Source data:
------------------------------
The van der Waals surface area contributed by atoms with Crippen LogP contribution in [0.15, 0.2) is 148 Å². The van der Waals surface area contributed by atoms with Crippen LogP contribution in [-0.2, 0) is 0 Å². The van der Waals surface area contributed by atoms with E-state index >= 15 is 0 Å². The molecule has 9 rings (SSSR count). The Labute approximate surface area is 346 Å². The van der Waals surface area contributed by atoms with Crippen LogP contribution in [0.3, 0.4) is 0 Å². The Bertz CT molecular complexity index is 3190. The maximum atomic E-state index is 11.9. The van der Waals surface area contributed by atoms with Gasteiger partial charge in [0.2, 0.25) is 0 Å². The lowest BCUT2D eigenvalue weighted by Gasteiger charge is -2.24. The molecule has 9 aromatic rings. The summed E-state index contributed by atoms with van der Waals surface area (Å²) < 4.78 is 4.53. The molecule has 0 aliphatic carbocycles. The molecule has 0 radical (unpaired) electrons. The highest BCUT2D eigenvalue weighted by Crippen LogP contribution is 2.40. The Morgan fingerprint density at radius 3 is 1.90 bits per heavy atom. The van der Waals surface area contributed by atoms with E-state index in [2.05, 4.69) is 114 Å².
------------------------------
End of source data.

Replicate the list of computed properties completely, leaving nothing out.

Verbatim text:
The van der Waals surface area contributed by atoms with Crippen LogP contribution in [0.15, 0.2) is 148 Å². The van der Waals surface area contributed by atoms with Crippen LogP contribution in [-0.2, 0) is 0 Å². The van der Waals surface area contributed by atoms with E-state index >= 15 is 0 Å². The molecule has 9 rings (SSSR count). The Labute approximate surface area is 346 Å². The van der Waals surface area contributed by atoms with Crippen LogP contribution in [0.3, 0.4) is 0 Å². The Bertz CT molecular complexity index is 3190. The maximum atomic E-state index is 11.9. The van der Waals surface area contributed by atoms with Gasteiger partial charge in [0.2, 0.25) is 0 Å². The lowest BCUT2D eigenvalue weighted by Gasteiger charge is -2.24. The molecule has 9 aromatic rings. The summed E-state index contributed by atoms with van der Waals surface area (Å²) < 4.78 is 4.53. The molecule has 0 aliphatic carbocycles. The molecule has 0 radical (unpaired) electrons. The highest BCUT2D eigenvalue weighted by Crippen LogP contribution is 2.40. The Morgan fingerprint density at radius 3 is 1.90 bits per heavy atom. The van der Waals surface area contributed by atoms with E-state index in [2.05, 4.69) is 114 Å².